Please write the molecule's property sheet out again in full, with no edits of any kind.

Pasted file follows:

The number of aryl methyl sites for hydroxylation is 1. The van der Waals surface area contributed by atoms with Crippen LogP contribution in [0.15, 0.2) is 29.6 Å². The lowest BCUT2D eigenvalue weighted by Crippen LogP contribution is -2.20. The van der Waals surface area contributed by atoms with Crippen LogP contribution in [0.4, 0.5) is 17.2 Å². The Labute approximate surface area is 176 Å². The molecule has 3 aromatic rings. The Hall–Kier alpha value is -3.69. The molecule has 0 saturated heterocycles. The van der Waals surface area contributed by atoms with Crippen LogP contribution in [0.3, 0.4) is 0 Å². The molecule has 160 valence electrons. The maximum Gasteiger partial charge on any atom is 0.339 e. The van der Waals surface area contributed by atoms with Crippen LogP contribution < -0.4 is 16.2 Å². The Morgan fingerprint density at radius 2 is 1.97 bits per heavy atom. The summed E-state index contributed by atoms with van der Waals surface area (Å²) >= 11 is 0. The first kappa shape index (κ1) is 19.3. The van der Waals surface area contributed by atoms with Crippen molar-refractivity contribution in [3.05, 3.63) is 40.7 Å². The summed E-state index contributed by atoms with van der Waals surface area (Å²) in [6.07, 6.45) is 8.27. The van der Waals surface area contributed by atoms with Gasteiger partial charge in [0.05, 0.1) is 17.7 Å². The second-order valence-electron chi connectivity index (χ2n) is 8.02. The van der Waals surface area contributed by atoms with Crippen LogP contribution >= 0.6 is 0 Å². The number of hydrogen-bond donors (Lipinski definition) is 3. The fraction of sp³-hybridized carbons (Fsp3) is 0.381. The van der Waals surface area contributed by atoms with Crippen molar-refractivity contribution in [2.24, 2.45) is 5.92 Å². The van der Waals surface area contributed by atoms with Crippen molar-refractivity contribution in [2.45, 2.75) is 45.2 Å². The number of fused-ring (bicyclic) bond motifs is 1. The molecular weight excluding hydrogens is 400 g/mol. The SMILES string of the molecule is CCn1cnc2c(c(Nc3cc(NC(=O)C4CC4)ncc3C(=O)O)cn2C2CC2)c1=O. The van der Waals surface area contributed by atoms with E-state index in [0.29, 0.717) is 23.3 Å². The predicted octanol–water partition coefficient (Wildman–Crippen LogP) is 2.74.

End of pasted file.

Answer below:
The number of aryl methyl sites for hydroxylation is 1. The van der Waals surface area contributed by atoms with Crippen LogP contribution in [0.15, 0.2) is 29.6 Å². The lowest BCUT2D eigenvalue weighted by Crippen LogP contribution is -2.20. The van der Waals surface area contributed by atoms with Crippen LogP contribution in [0.4, 0.5) is 17.2 Å². The Labute approximate surface area is 176 Å². The molecule has 3 aromatic rings. The Hall–Kier alpha value is -3.69. The molecule has 0 saturated heterocycles. The van der Waals surface area contributed by atoms with Crippen LogP contribution in [0.3, 0.4) is 0 Å². The molecule has 160 valence electrons. The maximum Gasteiger partial charge on any atom is 0.339 e. The van der Waals surface area contributed by atoms with Crippen LogP contribution < -0.4 is 16.2 Å². The Morgan fingerprint density at radius 2 is 1.97 bits per heavy atom. The summed E-state index contributed by atoms with van der Waals surface area (Å²) >= 11 is 0. The first kappa shape index (κ1) is 19.3. The van der Waals surface area contributed by atoms with Crippen molar-refractivity contribution in [3.05, 3.63) is 40.7 Å². The summed E-state index contributed by atoms with van der Waals surface area (Å²) in [6.07, 6.45) is 8.27. The van der Waals surface area contributed by atoms with Gasteiger partial charge in [0.05, 0.1) is 17.7 Å². The second-order valence-electron chi connectivity index (χ2n) is 8.02. The van der Waals surface area contributed by atoms with Crippen LogP contribution >= 0.6 is 0 Å². The number of hydrogen-bond donors (Lipinski definition) is 3. The fraction of sp³-hybridized carbons (Fsp3) is 0.381. The van der Waals surface area contributed by atoms with Crippen molar-refractivity contribution in [2.24, 2.45) is 5.92 Å². The van der Waals surface area contributed by atoms with Crippen molar-refractivity contribution in [2.45, 2.75) is 45.2 Å². The number of fused-ring (bicyclic) bond motifs is 1. The molecular weight excluding hydrogens is 400 g/mol. The SMILES string of the molecule is CCn1cnc2c(c(Nc3cc(NC(=O)C4CC4)ncc3C(=O)O)cn2C2CC2)c1=O. The van der Waals surface area contributed by atoms with E-state index in [0.29, 0.717) is 23.3 Å². The predicted octanol–water partition coefficient (Wildman–Crippen LogP) is 2.74.